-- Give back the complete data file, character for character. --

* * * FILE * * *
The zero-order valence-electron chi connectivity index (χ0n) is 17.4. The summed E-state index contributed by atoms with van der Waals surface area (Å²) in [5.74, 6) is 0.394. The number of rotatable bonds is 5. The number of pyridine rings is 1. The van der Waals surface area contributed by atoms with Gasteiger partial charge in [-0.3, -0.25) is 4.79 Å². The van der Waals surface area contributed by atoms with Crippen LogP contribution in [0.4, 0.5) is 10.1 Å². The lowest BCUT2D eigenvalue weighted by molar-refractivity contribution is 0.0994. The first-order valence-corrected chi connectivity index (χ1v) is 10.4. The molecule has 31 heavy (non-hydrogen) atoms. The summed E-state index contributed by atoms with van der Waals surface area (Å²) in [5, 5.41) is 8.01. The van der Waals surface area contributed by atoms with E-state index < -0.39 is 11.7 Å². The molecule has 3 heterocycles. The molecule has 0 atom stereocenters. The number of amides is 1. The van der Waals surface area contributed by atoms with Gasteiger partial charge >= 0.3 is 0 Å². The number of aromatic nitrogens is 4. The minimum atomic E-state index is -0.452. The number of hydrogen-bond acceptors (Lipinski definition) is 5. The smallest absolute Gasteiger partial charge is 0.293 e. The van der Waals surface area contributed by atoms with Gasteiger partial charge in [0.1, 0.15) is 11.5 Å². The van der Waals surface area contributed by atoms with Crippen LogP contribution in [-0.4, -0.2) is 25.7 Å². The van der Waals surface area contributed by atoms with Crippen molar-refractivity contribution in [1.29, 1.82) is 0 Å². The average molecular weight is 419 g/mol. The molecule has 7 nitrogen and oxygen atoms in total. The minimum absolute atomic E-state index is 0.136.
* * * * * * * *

The zero-order valence-electron chi connectivity index (χ0n) is 17.4. The summed E-state index contributed by atoms with van der Waals surface area (Å²) in [5.74, 6) is 0.394. The number of rotatable bonds is 5. The number of pyridine rings is 1. The van der Waals surface area contributed by atoms with Gasteiger partial charge in [-0.3, -0.25) is 4.79 Å². The van der Waals surface area contributed by atoms with Crippen LogP contribution in [0.4, 0.5) is 10.1 Å². The lowest BCUT2D eigenvalue weighted by molar-refractivity contribution is 0.0994. The first-order valence-corrected chi connectivity index (χ1v) is 10.4. The molecule has 31 heavy (non-hydrogen) atoms. The summed E-state index contributed by atoms with van der Waals surface area (Å²) in [5, 5.41) is 8.01. The van der Waals surface area contributed by atoms with E-state index < -0.39 is 11.7 Å². The molecule has 3 heterocycles. The molecule has 0 atom stereocenters. The number of amides is 1. The van der Waals surface area contributed by atoms with Gasteiger partial charge >= 0.3 is 0 Å². The number of aromatic nitrogens is 4. The minimum atomic E-state index is -0.452. The number of hydrogen-bond acceptors (Lipinski definition) is 5. The smallest absolute Gasteiger partial charge is 0.293 e. The van der Waals surface area contributed by atoms with Gasteiger partial charge in [0.1, 0.15) is 11.5 Å². The van der Waals surface area contributed by atoms with Crippen LogP contribution in [-0.4, -0.2) is 25.7 Å². The van der Waals surface area contributed by atoms with Crippen molar-refractivity contribution in [1.29, 1.82) is 0 Å². The average molecular weight is 419 g/mol. The molecule has 7 nitrogen and oxygen atoms in total. The minimum absolute atomic E-state index is 0.136.